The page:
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Skagit River Journal

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Maxine Meyers' memories
of her year as a fire-watcher, 1956

(Mount Josephine Tower)
The Mount Josephine lookout tower where Maxine Meyers worked for a season.

      If you mention fire watching in the North Cascades, local old-timers often think of Harry Osborne first. But in 1956 a woman from Lyman replaced a man who did not complete the season. The woman was Maxine Meyers, who would soon be Lyman's long-term postmaster. Her husband was Bud Meyers, who was a co-worker with Osborne at one time and was born and raised literally next door to the mountains and the lookout towers. Bud died in 2000 and Maxine died in 2002.
      Maxine was a tiny woman but she could be tough as nails and that is what the job required. She worked alone in a rickety old lookout tower on Mount Josephine through the month of October in 1956. In a 2000 interview, she told us:
      "It was like I could reach out and touch Mount Baker," she exclaimed. "But it was often really lonely. The kids refused to stay there overnight when they came up to visit. To be fair, it was a scary place, especially with those rickety old stairs to climb."
      When I asked, she said she was unaware that just miles away the future Beat-author Jack Kerouac was watching for fires at a small cabin on Desolation Peak, just south of the Canadian border. As Jesse Kennedy of the National Parks Service points out, Kerouac's lookout was of the L-4 design, not actually a tower such as the one on Josephine. Poet Gary Snyder had also signed on as a fire lookout earlier — at Crater in 1952 and Sourdough in 1953, but was blacklisted by the Feds and did not return for 1954, the "high summer of the great fear," as historian David Caute described it. His Reed College friend and fellow poet Philip Whalen manned Sauk Mountain in 1953, then Sourdough in 1954 and 1955. Snyder was the one who alerted Kerouac to the joys and solitude of the mountains.
      Like many others who worked at the lookout towers, she recalled seeing the St. Elmo's Dance when lightning struck really close. In John Suiter's book, Poets on the Peaks, he quotes Gary Snyder about the lightning displays: "The only problem with the Olympics, he said, was the lack of lightning storms, hence 'no Gothic fun.'" Fire watchers had to be constantly alert and had to spend a lot of time on the radio, reporting smoke, fires or other incidents to the headquarters and lightning, hail storms and sheets of rain could appear out of seemingly nowhere.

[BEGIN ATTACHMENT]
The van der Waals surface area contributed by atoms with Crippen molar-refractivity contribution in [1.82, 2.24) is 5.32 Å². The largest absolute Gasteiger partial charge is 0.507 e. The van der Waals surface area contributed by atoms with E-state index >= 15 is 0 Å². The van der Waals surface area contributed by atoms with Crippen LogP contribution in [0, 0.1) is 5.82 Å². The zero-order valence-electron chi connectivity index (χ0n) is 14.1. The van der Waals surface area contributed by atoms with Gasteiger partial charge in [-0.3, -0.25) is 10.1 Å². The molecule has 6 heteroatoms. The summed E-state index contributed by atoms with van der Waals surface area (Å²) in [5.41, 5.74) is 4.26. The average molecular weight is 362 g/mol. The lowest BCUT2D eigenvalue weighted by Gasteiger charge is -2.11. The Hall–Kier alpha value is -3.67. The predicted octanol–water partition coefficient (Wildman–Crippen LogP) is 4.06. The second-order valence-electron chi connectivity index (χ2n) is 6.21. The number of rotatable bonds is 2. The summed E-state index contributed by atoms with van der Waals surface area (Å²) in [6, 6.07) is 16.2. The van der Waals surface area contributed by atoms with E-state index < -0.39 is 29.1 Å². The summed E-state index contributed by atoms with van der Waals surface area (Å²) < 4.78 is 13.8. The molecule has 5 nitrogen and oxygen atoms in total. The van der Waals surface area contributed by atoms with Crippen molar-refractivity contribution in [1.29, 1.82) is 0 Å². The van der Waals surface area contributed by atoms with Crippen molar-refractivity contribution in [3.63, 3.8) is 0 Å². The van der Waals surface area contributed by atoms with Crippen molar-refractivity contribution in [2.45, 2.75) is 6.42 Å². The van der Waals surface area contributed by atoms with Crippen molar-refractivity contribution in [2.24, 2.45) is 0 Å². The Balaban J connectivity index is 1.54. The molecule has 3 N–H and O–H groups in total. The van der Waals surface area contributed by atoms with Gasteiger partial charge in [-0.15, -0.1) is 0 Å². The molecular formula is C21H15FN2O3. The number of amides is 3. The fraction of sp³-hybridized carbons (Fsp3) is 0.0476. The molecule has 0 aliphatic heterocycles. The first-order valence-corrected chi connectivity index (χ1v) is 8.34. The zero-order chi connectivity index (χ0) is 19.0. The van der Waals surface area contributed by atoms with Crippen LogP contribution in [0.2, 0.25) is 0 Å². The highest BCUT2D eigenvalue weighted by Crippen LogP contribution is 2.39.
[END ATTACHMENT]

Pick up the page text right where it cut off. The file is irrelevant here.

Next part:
Maxine remembered that she made about $150 per month and had to pay for her own food, which her husband Bud packed in on his back when he brought Marilyn, then 11, and Buddy, then 15, up to visit. She slept in a small cabin near the foot of the tower.

Fire-watching almost became equal opportunity for the sexes
      The Mount Josephine tower was torn down about 20 years after Maxine worked there, according to website reader Ray Pruiett of Mount Vernon. He pointed out that women fire lookouts were very common in the Pacific Northwest after war was declared in December 1941. Many also served as air defense lookouts and several were decorated for their service.
      Ray's first wife, now Mrs. Laurel N. Clairmont, of Montana, served as a lookout in 1951-55 and received a commendation. They were the instigators and founders of the Skagit Hiking and Mountain Club in 1959. The club was later incorporated as the Skagit Alpine Club. She was also active with Ray in founding the Skagit Mountain Rescue Unit and she once led the search for the US forest Service when a goat hunter fell and needed assistance near Baker Lake, the first time they coordinated a search by helicopter. Mrs. Claimont was an active mountain climber with the Mazamas of Portland and with the Oregon State University Mountain Club in the 1940s and 1950s.